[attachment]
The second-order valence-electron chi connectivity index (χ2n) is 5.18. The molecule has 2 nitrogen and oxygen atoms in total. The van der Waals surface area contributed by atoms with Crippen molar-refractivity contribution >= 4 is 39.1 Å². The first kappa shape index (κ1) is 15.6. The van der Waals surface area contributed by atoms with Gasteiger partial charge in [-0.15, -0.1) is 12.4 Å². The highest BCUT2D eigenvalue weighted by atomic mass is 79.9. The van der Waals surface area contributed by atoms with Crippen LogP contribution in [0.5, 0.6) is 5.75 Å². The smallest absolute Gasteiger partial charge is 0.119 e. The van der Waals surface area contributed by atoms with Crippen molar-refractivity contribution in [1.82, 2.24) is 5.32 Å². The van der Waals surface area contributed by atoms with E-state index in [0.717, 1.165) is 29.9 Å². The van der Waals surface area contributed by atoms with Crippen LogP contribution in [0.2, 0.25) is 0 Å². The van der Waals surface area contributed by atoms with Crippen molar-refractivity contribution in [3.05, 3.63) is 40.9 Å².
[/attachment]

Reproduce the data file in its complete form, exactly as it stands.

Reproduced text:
The second-order valence-electron chi connectivity index (χ2n) is 5.18. The molecule has 2 nitrogen and oxygen atoms in total. The van der Waals surface area contributed by atoms with Crippen molar-refractivity contribution >= 4 is 39.1 Å². The first kappa shape index (κ1) is 15.6. The van der Waals surface area contributed by atoms with Gasteiger partial charge in [-0.15, -0.1) is 12.4 Å². The highest BCUT2D eigenvalue weighted by atomic mass is 79.9. The van der Waals surface area contributed by atoms with Crippen LogP contribution in [0.5, 0.6) is 5.75 Å². The smallest absolute Gasteiger partial charge is 0.119 e. The van der Waals surface area contributed by atoms with Crippen molar-refractivity contribution in [1.82, 2.24) is 5.32 Å². The van der Waals surface area contributed by atoms with E-state index in [0.717, 1.165) is 29.9 Å². The van der Waals surface area contributed by atoms with Crippen LogP contribution in [0.2, 0.25) is 0 Å². The van der Waals surface area contributed by atoms with Crippen molar-refractivity contribution in [3.05, 3.63) is 40.9 Å².